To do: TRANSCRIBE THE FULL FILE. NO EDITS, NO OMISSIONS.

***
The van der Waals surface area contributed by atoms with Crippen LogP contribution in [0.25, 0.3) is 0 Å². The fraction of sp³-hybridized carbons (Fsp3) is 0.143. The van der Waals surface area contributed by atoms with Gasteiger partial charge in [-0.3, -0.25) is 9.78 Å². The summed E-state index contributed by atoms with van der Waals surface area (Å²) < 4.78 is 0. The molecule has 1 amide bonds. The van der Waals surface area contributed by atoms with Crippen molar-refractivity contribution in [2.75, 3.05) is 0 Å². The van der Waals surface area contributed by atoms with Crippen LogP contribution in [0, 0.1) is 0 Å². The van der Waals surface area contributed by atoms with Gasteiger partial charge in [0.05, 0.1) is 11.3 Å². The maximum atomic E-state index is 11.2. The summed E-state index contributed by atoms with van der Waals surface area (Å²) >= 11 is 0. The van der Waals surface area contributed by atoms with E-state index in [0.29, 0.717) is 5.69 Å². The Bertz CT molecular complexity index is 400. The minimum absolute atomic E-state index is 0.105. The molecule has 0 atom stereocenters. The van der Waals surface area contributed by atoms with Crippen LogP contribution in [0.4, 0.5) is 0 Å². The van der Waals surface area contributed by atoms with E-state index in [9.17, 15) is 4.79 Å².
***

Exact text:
The van der Waals surface area contributed by atoms with Crippen LogP contribution in [0.25, 0.3) is 0 Å². The fraction of sp³-hybridized carbons (Fsp3) is 0.143. The van der Waals surface area contributed by atoms with Gasteiger partial charge in [-0.3, -0.25) is 9.78 Å². The summed E-state index contributed by atoms with van der Waals surface area (Å²) < 4.78 is 0. The molecule has 1 amide bonds. The van der Waals surface area contributed by atoms with Crippen molar-refractivity contribution in [2.75, 3.05) is 0 Å². The van der Waals surface area contributed by atoms with Crippen LogP contribution in [0, 0.1) is 0 Å². The van der Waals surface area contributed by atoms with Gasteiger partial charge in [0.05, 0.1) is 11.3 Å². The maximum atomic E-state index is 11.2. The summed E-state index contributed by atoms with van der Waals surface area (Å²) >= 11 is 0. The van der Waals surface area contributed by atoms with E-state index in [0.29, 0.717) is 5.69 Å². The Bertz CT molecular complexity index is 400. The minimum absolute atomic E-state index is 0.105. The molecule has 0 atom stereocenters. The van der Waals surface area contributed by atoms with Crippen LogP contribution in [0.4, 0.5) is 0 Å². The van der Waals surface area contributed by atoms with E-state index in [9.17, 15) is 4.79 Å².